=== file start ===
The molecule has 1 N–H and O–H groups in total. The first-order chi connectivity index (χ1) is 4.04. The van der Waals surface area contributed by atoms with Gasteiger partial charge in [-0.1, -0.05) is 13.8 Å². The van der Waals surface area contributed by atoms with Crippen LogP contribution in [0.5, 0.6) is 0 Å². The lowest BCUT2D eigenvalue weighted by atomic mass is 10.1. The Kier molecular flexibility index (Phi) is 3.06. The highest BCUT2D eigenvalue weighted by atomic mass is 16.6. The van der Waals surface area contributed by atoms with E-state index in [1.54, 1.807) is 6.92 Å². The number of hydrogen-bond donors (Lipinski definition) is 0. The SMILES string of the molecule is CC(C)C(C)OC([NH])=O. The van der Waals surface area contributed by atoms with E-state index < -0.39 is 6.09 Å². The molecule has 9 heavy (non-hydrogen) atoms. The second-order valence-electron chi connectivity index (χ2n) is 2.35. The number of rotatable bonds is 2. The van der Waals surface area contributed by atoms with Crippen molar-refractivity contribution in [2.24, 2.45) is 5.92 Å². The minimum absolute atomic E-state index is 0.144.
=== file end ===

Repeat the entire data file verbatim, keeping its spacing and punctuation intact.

The molecule has 1 N–H and O–H groups in total. The first-order chi connectivity index (χ1) is 4.04. The van der Waals surface area contributed by atoms with Gasteiger partial charge in [-0.1, -0.05) is 13.8 Å². The van der Waals surface area contributed by atoms with Crippen LogP contribution in [0.5, 0.6) is 0 Å². The lowest BCUT2D eigenvalue weighted by atomic mass is 10.1. The Kier molecular flexibility index (Phi) is 3.06. The highest BCUT2D eigenvalue weighted by atomic mass is 16.6. The van der Waals surface area contributed by atoms with E-state index in [1.54, 1.807) is 6.92 Å². The number of hydrogen-bond donors (Lipinski definition) is 0. The SMILES string of the molecule is CC(C)C(C)OC([NH])=O. The van der Waals surface area contributed by atoms with E-state index < -0.39 is 6.09 Å². The molecule has 9 heavy (non-hydrogen) atoms. The second-order valence-electron chi connectivity index (χ2n) is 2.35. The number of rotatable bonds is 2. The van der Waals surface area contributed by atoms with Crippen molar-refractivity contribution in [2.24, 2.45) is 5.92 Å². The minimum absolute atomic E-state index is 0.144.